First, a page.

A train operator has apologised for disruption caused to passengers after the largest timetable change across Britain for decades was introduced.
Every train run by the UK's busiest franchise, Govia Thameslink Railway (GTR) - which consists of Southern, Thameslink, Great Northern and Gatwick Express - was rescheduled from Sunday.
The firm had warned that services could be disrupted as the new timetable was introduced.
But some passengers were left frustrated and confused by cancelled services.
Great Northern, which runs trains north-east out of London to places including Cambridge and Peterborough, said on its Twitter feed: "A reduced Great Northern service is expected until the end of the day.
"A short-term amended timetable is in place across the Great Northern network. This is resulting in a reduced service operating with trains being cancelled or revised.
"Disruption is expected until the end of the day."
Passengers complained to the firm on social media saying they had been told services had been cancelled due to an "operational incident".
A GTR spokesman said: "We are introducing the biggest change to rail timetables in a generation and, as we have been informing passengers, we expect some disruption to services in the initial stages.
"This is a significant logistical challenge as we make rolling incremental changes across more than 3,000 daily services.
"We apologise to customers for any inconvenience caused during the initial stages of the timetable change.
"The improvements we are making will lead to a significant boost in capacity with a 13 per cent increase in services across the GTR network immediately."
Passengers have been warned that disruption caused by the implementation of the timetable could continue into Monday.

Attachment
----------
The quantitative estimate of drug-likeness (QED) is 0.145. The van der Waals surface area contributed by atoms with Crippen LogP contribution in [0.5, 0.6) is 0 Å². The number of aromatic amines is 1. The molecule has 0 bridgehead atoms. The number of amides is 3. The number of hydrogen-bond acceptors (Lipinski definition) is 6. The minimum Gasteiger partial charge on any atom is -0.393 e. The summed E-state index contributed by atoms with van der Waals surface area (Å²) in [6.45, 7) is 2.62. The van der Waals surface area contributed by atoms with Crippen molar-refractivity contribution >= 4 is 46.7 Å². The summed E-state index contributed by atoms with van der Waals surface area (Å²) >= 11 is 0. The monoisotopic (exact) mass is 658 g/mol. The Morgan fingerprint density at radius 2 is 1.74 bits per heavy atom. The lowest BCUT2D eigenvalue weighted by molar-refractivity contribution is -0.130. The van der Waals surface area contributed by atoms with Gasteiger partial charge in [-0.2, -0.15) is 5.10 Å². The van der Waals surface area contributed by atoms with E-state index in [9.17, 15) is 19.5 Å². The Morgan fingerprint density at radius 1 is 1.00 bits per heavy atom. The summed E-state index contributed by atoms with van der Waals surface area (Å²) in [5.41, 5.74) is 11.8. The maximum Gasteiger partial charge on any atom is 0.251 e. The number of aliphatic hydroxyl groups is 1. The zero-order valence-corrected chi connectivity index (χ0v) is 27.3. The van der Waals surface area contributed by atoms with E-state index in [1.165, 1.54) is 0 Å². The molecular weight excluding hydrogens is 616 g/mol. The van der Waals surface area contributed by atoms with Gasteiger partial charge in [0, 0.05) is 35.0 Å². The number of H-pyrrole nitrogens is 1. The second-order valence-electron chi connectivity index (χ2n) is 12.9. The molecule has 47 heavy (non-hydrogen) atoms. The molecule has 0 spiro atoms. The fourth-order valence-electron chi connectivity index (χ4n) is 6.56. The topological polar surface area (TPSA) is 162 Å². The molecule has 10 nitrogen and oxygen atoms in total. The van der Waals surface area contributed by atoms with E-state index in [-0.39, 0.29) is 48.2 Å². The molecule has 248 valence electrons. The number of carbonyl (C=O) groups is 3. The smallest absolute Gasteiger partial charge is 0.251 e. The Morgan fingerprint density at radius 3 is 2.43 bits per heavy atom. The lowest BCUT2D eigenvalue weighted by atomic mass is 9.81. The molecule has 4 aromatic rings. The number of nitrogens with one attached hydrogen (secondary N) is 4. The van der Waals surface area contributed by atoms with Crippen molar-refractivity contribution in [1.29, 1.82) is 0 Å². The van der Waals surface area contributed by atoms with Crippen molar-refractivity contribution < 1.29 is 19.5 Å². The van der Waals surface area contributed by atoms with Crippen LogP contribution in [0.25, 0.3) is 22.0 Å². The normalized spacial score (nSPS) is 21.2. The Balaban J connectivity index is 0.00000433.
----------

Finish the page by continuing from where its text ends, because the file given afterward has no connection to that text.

More than four million trains across Britain were rescheduled from Sunday in the largest timetable change in living memory.
The number of alterations is seven times larger than normal due to the introduction of new trains and services following billions of pounds of investment.
The shake-up is designed to increase overall frequencies and reliability, but some passengers will find their regular journeys are no longer possible.
The new GTR timetable was developed from scratch and was designed to tackle existing issues by extending stop times at busier stations and increasing turnaround times at destination stations.
Many of the timetable changes are a result of the £7 billion invested in the Thameslink programme in the South East, including rebuilding London Bridge station, new trains and track improvements.
There will be almost 400 additional GTR trains every day.
Some passengers in a number of locations complained they will be served with fewer or slower services, including in Hertfordshire, Bedfordshire, Kent, East Sussex and Surrey, where many people pay several thousands of pounds for annual season tickets to London.